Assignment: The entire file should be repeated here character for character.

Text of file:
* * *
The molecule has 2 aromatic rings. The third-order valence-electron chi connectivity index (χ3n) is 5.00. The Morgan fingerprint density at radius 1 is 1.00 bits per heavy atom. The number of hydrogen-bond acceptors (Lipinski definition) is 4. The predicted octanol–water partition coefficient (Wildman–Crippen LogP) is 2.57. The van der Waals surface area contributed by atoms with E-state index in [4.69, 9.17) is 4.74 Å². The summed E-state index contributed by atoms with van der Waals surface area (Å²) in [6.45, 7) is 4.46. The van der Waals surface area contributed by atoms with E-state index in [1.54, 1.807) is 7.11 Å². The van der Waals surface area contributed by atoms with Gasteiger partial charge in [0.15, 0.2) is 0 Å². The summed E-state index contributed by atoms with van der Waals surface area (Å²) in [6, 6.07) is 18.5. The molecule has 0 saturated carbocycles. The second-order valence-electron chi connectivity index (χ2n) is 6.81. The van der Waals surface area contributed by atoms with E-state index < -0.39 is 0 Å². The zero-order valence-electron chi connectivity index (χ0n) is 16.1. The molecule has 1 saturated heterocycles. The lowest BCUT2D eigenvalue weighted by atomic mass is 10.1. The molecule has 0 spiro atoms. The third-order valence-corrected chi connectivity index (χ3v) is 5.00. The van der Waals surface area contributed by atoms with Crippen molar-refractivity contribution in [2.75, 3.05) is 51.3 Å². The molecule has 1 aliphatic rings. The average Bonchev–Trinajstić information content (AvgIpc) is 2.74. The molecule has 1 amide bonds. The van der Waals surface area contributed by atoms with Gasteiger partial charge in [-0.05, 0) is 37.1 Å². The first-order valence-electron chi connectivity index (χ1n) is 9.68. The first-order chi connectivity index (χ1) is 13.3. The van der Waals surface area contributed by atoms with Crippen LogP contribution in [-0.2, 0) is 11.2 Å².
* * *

The molecule has 2 aromatic rings. The third-order valence-electron chi connectivity index (χ3n) is 5.00. The Morgan fingerprint density at radius 1 is 1.00 bits per heavy atom. The number of hydrogen-bond acceptors (Lipinski definition) is 4. The predicted octanol–water partition coefficient (Wildman–Crippen LogP) is 2.57. The van der Waals surface area contributed by atoms with E-state index in [4.69, 9.17) is 4.74 Å². The summed E-state index contributed by atoms with van der Waals surface area (Å²) in [6.45, 7) is 4.46. The van der Waals surface area contributed by atoms with E-state index in [1.54, 1.807) is 7.11 Å². The van der Waals surface area contributed by atoms with Gasteiger partial charge in [0.15, 0.2) is 0 Å². The summed E-state index contributed by atoms with van der Waals surface area (Å²) in [6, 6.07) is 18.5. The molecule has 0 saturated carbocycles. The second-order valence-electron chi connectivity index (χ2n) is 6.81. The van der Waals surface area contributed by atoms with E-state index < -0.39 is 0 Å². The zero-order valence-electron chi connectivity index (χ0n) is 16.1. The molecule has 1 saturated heterocycles. The lowest BCUT2D eigenvalue weighted by atomic mass is 10.1. The molecule has 0 spiro atoms. The third-order valence-corrected chi connectivity index (χ3v) is 5.00. The van der Waals surface area contributed by atoms with Crippen molar-refractivity contribution in [2.75, 3.05) is 51.3 Å². The molecule has 1 aliphatic rings. The average Bonchev–Trinajstić information content (AvgIpc) is 2.74. The molecule has 1 amide bonds. The van der Waals surface area contributed by atoms with Gasteiger partial charge in [-0.05, 0) is 37.1 Å². The first-order valence-electron chi connectivity index (χ1n) is 9.68. The first-order chi connectivity index (χ1) is 13.3. The van der Waals surface area contributed by atoms with Crippen LogP contribution in [-0.2, 0) is 11.2 Å².